On another note the Greenhouse Gas affect gets shot down today with the (finally published) latest theory from PhD physicists Ned Nikolov and Karl Zeller over at Roger’s Talkshop, it looks even better than the preliminary version.

  5. Graeme No.3 permalink
    June 1, 2017 6:41 pm

    So, IF global warming is occurring the costs (pluck figure from the air) must be charged to fossil fuels, in order to make them so expensive that ‘renewables’ will be used.
    I think the first step would be to ask for conclusive proof that global warming is occurring. Then conclusive proof that it is due to the use of fossil fuels.
    Then you might well ask for evidence that global warming would be harmful (even the IPCC stated that up until 2050 any warming would be beneficial) so the taxes could be realistic.

    It little matters in the real world. With the USA very unenthusiastic about the idea of getting rid of cheap energy for the next 4 years or more, and China, Russia and India having no intention of cutting their emissions, there will be no international agreement for many years. Throw in the producers of fossil fuels who would object to losing their revenue in return for a share in a (as you point out) diminishing tax yield and I think the signing ceremony for the treaty can be scheduled at least 50 years in the future.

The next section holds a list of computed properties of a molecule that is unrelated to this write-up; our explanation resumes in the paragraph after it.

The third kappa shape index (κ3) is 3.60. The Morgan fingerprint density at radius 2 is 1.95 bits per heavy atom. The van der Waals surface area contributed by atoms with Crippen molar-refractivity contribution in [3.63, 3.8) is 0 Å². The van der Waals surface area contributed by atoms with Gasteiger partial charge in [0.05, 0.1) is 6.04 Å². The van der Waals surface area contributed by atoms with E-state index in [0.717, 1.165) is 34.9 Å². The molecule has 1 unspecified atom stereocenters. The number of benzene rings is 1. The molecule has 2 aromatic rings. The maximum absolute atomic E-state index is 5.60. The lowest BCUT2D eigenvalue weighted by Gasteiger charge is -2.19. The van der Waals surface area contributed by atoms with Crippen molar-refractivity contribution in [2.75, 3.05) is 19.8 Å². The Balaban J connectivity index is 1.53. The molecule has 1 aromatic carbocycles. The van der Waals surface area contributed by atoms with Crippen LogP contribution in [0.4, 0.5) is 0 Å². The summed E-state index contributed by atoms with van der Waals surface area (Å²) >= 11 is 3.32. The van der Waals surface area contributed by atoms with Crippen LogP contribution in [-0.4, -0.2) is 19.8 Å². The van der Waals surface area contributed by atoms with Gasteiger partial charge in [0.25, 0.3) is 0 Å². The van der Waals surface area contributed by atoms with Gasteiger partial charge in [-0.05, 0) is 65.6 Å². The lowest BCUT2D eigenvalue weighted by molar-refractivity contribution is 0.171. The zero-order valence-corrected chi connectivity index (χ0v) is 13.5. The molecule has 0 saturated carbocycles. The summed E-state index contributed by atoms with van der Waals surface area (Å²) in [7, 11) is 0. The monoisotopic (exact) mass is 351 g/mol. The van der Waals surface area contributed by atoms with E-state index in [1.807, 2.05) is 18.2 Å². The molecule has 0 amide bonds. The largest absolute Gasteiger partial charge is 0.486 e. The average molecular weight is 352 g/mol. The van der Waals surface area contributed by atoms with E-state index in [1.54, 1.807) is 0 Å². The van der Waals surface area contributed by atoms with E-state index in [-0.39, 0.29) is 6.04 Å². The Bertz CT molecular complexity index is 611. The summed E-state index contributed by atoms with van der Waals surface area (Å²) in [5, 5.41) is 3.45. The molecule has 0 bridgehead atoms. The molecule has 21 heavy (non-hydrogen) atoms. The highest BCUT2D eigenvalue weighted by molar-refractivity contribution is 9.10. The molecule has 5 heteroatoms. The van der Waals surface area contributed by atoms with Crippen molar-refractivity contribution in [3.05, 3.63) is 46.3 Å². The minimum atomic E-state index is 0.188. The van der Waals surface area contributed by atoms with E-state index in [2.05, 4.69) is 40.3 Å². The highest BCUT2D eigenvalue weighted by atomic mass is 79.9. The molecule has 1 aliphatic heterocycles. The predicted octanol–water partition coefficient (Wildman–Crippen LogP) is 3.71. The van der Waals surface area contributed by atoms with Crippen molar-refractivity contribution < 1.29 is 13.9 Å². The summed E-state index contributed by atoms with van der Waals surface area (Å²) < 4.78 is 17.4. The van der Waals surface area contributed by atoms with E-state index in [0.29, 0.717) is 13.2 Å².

Long before that is even contemplated the climate will turn cool, possibly cold. No one, except Lord Stern and a few demented economists is going to rely on renewables to keep warm.

    • Derek Buxton permalink
      June 2, 2017 9:43 am

      Hands up all those who think that “lord” Stern only uses “renewables”? Nobody I suggest would put up their hands. The man probably uses more fossil fuels than i have done in my 80+ years alive. Every one of that group is a hypocrite!

  6. diogenese2 permalink
    June 1, 2017 8:46 pm